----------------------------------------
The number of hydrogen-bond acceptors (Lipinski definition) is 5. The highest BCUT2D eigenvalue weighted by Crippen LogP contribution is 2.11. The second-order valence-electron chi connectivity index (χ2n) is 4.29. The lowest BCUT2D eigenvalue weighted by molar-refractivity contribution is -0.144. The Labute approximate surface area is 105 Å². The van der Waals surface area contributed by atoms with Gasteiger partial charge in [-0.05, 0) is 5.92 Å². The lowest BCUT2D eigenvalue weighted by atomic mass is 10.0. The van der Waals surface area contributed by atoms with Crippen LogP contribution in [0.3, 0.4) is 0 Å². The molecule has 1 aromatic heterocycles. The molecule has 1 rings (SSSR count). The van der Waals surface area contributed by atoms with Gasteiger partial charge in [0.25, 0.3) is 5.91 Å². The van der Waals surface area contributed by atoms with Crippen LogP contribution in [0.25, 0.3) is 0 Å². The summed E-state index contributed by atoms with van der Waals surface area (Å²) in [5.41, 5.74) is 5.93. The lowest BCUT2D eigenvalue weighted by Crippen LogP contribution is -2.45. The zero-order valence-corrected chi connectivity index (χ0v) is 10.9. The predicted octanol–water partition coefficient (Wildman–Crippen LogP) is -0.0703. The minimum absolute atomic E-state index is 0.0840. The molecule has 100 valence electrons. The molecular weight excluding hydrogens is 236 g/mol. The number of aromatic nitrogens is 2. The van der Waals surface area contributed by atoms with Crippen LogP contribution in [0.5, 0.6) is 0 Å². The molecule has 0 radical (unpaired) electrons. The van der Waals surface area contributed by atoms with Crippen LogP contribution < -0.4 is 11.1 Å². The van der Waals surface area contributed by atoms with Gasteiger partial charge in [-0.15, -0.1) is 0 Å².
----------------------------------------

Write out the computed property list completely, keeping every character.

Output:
The number of hydrogen-bond acceptors (Lipinski definition) is 5. The highest BCUT2D eigenvalue weighted by Crippen LogP contribution is 2.11. The second-order valence-electron chi connectivity index (χ2n) is 4.29. The lowest BCUT2D eigenvalue weighted by molar-refractivity contribution is -0.144. The Labute approximate surface area is 105 Å². The van der Waals surface area contributed by atoms with Gasteiger partial charge in [-0.05, 0) is 5.92 Å². The lowest BCUT2D eigenvalue weighted by atomic mass is 10.0. The van der Waals surface area contributed by atoms with Crippen LogP contribution in [0.3, 0.4) is 0 Å². The molecule has 1 aromatic heterocycles. The molecule has 1 rings (SSSR count). The van der Waals surface area contributed by atoms with Gasteiger partial charge in [0.25, 0.3) is 5.91 Å². The van der Waals surface area contributed by atoms with Crippen LogP contribution in [0.25, 0.3) is 0 Å². The summed E-state index contributed by atoms with van der Waals surface area (Å²) in [5.41, 5.74) is 5.93. The lowest BCUT2D eigenvalue weighted by Crippen LogP contribution is -2.45. The zero-order valence-corrected chi connectivity index (χ0v) is 10.9. The predicted octanol–water partition coefficient (Wildman–Crippen LogP) is -0.0703. The minimum absolute atomic E-state index is 0.0840. The molecule has 100 valence electrons. The molecular weight excluding hydrogens is 236 g/mol. The number of aromatic nitrogens is 2. The van der Waals surface area contributed by atoms with Crippen LogP contribution in [0.5, 0.6) is 0 Å². The molecule has 0 radical (unpaired) electrons. The van der Waals surface area contributed by atoms with Crippen LogP contribution < -0.4 is 11.1 Å². The van der Waals surface area contributed by atoms with Gasteiger partial charge in [-0.15, -0.1) is 0 Å².